Talking trash: How MVHS players and spectators influence gameplay

What happens on the court is completely up to players themselves. But, spectators enjoy impacting the play through distractions and chants


Anish Vasudevan

A barrage of noises filled the MVHS gym as a Santa Clara HS player meticulously bounced the ball up and down focusing on the basket 15 feet in front of him. The more he prepared himself to take the freethrow, the louder the sounds were, and the harder the ground vibrated from the stomps of the students in the bleachers.

“You guys need to knock it off,” exclaimed a SCHS parent shortly after the free throws, angered by the antics of the students. “I don’t know where your principal is but this is unacceptable.”

Some of the students laughed, and paid little attention to the woman’s remarks as they carried on with their chants. Some students felt they were justified in their actions, as it is usual for things like this to happen during a home game.   

According senior Jonah Ji, trash-talking is a regular scene at sporting events, whether it be opposing players insulting one other’s abilities, making them rethink their next move or change the way they play, or spectators screaming certain phrases to demotivate the opposition.

“A lot of the times, sports takes a lot of concentration and the purpose of the chants is to not only motivate our team but to break the concentration of the opponent’s team,” Ji said. “If we could [scream] as loud as we can at a certain moment, like when someone is taking a freethrow, they are likely to mess up.”

As a member of the MVHS football team for four years, Ji has personally experienced the effect of trash-talking while playing in a game. Specifically, Ji recalls an experience when he went in at quarterback in a game at Fremont HS and how the packed bleachers affected his play.

“FHS’ crowd was roaring loud and I was unable to hear my own cadance and play after play we were messing up because the loudness was a big detriment to our game,” Ji said.

In basketball games, the spectators, specifically those in the student section, energize the game through their cheers just like the FHS’ crowd in football. One particular group of seniors  attended almost every boys basketball game, causing commotion and creating an energetic atmosphere.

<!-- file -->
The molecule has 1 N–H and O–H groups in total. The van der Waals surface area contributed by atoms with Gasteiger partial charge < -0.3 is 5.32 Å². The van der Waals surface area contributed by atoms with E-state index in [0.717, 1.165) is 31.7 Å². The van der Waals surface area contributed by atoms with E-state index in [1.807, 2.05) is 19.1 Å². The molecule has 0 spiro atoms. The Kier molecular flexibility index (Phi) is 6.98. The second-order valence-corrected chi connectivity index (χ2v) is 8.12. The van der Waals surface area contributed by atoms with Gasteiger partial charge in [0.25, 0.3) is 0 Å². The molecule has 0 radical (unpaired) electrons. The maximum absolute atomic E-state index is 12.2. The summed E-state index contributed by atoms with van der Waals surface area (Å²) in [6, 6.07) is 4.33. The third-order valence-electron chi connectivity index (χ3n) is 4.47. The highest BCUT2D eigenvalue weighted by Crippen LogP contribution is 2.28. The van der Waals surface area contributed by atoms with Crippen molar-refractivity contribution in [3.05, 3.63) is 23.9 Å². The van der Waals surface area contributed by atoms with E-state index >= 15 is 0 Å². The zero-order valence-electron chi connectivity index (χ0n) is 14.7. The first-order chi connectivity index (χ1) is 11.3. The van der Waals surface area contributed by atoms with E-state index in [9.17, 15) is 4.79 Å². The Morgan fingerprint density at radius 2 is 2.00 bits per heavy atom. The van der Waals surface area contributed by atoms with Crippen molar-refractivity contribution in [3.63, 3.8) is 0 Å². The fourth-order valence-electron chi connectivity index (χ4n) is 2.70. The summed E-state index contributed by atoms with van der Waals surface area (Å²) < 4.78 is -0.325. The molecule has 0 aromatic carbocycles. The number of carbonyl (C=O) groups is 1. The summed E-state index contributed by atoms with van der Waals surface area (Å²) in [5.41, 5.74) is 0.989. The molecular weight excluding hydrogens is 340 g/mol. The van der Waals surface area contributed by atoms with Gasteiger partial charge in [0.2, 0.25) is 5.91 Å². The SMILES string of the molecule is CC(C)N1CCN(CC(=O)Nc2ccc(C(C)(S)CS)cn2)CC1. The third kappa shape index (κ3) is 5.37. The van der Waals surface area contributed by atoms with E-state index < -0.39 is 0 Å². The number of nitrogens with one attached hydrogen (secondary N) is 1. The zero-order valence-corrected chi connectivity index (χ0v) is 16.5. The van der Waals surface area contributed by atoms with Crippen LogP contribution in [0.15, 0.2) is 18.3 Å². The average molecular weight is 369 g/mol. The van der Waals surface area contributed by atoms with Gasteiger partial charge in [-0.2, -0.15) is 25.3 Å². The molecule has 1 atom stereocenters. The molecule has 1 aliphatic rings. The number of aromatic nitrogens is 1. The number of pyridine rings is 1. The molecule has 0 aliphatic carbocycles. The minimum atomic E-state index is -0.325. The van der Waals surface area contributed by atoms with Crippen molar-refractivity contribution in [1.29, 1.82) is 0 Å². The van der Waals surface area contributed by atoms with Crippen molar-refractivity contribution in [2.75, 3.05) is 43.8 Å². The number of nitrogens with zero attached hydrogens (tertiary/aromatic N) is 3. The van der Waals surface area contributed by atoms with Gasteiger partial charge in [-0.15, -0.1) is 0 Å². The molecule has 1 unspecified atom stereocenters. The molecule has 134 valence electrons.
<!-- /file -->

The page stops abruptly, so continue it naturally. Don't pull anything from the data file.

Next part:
“Our friends on the team just tell us about the team and what’s going on with the coaches and their play,” senior Navjeeth Pillai said. “We go to the games to show support and we did not mean to start trash-talking, but when we see out friends playing we want to give them support which we do through our talking.

The crowd can tremendously impact the game, but what happens within the lines is still the deciding factor of the game. According to the FUHSD code of conduct, profanity, trash-talking, taunting, boastful celebrations or other actions that demean individuals can result in loss of eligibility for players. However, Ji explains that players, even aware of some of these rules, use trash-talking as a tool to give them the competitive edge over their opponent.

“If I get past the person that is guarding me in during the game many of the times I’ll be like ‘You’re so sorry’ or I’ll call them weak and tell them to go to the weight room — something to just get their blood flowing and get them a little mad,” Ji said. “I can see that [the defender gets] really mad and it makes it that much easier to elude him and make a cut then break away.”

Similar to Ji, senior Ashwin Kumar, a member of the senior group spectating basketball games, has seen the effect of his words on the players on the court.

“There was one player on Santa Clara HS that told everyone in the crowd to shush, but he was playing like a**, so we all shushed him and he had an off game after that,” Kumar said. “[Trash-talking] may not help a lot, but it makes a fun atmosphere.”

However, even though crowd involvement creates an enjoyable environment, sometimes the antics can be detrimental to game itself. According to MVHS boys basketball coach Calvin Wong, the home team can suffer from some of the antics from the bleachers.

“What the crowd sometimes doesn’t understand is that something they say or do penalizes us in the game where we can get a technical foul,” Wong said. “That directly changes the score compared to just someone getting escorted out of the building for saying something inappropriate.”

However, trash-talking is not just an integral part of high school games but also recreational play. According to senior Vishnu Palaniappan, in games of pickup basketball, trash-talking enhances the nature of the games.

“During pickup basketball, my friends [and I], we just trash talk for fun just saying that the other person sucks or your hairline sucks or something stupid like that,” Palaniappan said. “Nobody takes it personal, and if anything, the trash-talking makes you want to play better and prove the other person wrong. If someone is saying like ‘Oh, he can’t shoot,’ every person would want to take the next shot and make it in order to rub it in.”

While Palaniappan believes that trash-talking is not usually used with ill intention, he pointed out that there are certain lines that can’t be crossed by the people using this tactic which include bringing up personal topics like one’s family, status or wealth. However, unlike Palaniappan, Pillai explains that even though trash-talking might be personal at times, its plainly a part of the game.

“Trash-talking has always been around in basketball,” Pillai said. “After the game if I see the other coach, I’ll be like ‘good game coach,’ showing our respect even if during the game we are causing commotion. In professional basketball in the 1990s players like Reggie Miller would always trash talk and sometimes it can get a little personal, but at the end of the day it’s all just jokes.”